The monument to the 14th Indiana Volunteer Infantry Regiment is southeast of Gettysburg on East Cemetery Hill next to the equestrian statue of Major General Winfield S. Hancock. (39.821462° N, 77.228906° W; Google map; Tour map: East Cemetery Hill)
The monument was dedicated in 1885 by the State of Indiana. It is carved of Indiana limestone and is 14′ tall. It was originally placed along Wainwright Avenue at the foot of the hill but now stands on the spot where color bearer Isaac Morris was killed on the evening of July 2nd.
The regiment was commanded at the Battle of Gettysburg by Colonel John Coons. It brought 236 men to the field, of whom 6 were killed and 25 wounded.
From the front of the monument:
Principal battles in which the 14th Indiana engaged.
And more than fifty other minor engagements and skirmishes.
Mustered in June 7th 1861.
Mustered out June 7th 1864.
From the rear:
On the evening of July 2nd 1863, a determined effort was made by Hay’s and Hoke’s Brigades of Early’s Division of Confederate troops to carry Cemetery Hill by storm. The Union troops supporting the batteries occupying this ground were over whelmed and force to retire. Wiedrich’s Battery was captured and two of Rickett’s guns were spiked. Carroll’s Brigade, then in position south-west of the cemetery was sent to the rescue, advancing in double quick time through the cemetery and across the Baltimore Pike. The men went in with a cheer, the 14th Indiana met the enemy among the guns on this ground where a hand to hand struggle ensued resulting in driving the enemy from the hill. On this spot Isaac Morris, the color bearer of the 14th Ind., was killed, and many others fell nearby. The regiment then took this position along the stone fence at the base of the hill south-east from this point, facing the east, the right and left flanks being designated by stone markers, there placed, which position it held to the close of the great battle.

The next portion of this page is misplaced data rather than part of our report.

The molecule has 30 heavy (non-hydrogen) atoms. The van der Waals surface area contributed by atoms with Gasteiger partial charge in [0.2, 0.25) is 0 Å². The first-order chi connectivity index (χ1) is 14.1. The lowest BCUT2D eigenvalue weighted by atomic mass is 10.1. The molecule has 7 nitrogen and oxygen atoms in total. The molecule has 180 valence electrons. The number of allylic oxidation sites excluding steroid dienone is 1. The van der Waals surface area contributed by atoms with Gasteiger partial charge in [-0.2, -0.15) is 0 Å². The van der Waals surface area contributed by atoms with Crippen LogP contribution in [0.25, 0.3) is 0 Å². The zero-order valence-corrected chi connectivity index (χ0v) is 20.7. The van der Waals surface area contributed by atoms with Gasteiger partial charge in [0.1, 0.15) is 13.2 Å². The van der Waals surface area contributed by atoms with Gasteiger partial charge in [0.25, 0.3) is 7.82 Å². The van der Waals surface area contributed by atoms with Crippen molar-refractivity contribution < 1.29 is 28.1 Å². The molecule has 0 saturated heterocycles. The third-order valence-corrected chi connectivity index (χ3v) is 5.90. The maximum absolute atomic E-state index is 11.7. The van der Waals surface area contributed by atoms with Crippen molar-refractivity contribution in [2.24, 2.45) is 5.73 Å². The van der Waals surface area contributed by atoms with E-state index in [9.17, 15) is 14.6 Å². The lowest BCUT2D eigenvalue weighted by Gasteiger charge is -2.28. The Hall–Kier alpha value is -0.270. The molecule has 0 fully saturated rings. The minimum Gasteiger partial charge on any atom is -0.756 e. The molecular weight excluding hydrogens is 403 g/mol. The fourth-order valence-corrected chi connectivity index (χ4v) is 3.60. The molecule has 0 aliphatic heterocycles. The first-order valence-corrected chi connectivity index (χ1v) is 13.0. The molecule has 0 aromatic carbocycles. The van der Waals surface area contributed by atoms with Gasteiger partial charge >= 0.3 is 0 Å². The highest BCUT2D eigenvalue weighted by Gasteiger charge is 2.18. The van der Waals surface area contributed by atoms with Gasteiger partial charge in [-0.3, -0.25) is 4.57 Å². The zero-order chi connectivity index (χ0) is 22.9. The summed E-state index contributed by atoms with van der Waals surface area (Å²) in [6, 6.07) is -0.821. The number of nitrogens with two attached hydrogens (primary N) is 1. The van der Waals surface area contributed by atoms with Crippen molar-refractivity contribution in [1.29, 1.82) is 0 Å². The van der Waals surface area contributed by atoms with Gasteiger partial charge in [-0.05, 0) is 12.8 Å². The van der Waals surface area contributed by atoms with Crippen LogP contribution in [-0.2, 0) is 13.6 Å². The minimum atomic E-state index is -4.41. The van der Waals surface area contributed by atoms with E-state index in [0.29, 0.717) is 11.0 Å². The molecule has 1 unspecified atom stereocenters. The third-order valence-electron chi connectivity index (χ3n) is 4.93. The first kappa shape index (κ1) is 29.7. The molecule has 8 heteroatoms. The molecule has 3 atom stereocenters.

From the right side:
14th Ind. Vols.
1st Brigade 3rd Division Second Corps.
Erected by the State of Indiana in honor of her heroes.
There is also a monument to the 14th Indiana on the Antietam battlefield.
See more on the 14th Indiana Volunteer Infantry in the Civil War